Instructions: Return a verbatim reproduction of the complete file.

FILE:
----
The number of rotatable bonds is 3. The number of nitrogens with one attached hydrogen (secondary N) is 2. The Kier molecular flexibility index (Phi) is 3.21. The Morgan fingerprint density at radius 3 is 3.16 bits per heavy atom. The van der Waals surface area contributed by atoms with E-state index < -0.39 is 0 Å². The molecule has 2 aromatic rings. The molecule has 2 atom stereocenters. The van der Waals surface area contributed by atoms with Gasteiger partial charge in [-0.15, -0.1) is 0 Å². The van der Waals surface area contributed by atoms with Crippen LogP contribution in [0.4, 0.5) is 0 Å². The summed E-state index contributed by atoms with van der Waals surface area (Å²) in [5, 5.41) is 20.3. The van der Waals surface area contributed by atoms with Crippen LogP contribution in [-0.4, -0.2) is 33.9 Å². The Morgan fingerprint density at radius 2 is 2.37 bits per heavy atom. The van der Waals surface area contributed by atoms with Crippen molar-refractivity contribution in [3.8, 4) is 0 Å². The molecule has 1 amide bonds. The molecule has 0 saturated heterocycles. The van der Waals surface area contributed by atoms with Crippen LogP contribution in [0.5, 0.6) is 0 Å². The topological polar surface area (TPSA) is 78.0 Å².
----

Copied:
The number of rotatable bonds is 3. The number of nitrogens with one attached hydrogen (secondary N) is 2. The Kier molecular flexibility index (Phi) is 3.21. The Morgan fingerprint density at radius 3 is 3.16 bits per heavy atom. The van der Waals surface area contributed by atoms with E-state index < -0.39 is 0 Å². The molecule has 2 aromatic rings. The molecule has 2 atom stereocenters. The van der Waals surface area contributed by atoms with Gasteiger partial charge in [-0.15, -0.1) is 0 Å². The van der Waals surface area contributed by atoms with Crippen LogP contribution in [0.4, 0.5) is 0 Å². The summed E-state index contributed by atoms with van der Waals surface area (Å²) in [5, 5.41) is 20.3. The van der Waals surface area contributed by atoms with Crippen LogP contribution in [-0.4, -0.2) is 33.9 Å². The Morgan fingerprint density at radius 2 is 2.37 bits per heavy atom. The van der Waals surface area contributed by atoms with Crippen molar-refractivity contribution in [3.8, 4) is 0 Å². The molecule has 1 amide bonds. The molecule has 0 saturated heterocycles. The van der Waals surface area contributed by atoms with Crippen LogP contribution in [0.5, 0.6) is 0 Å². The topological polar surface area (TPSA) is 78.0 Å².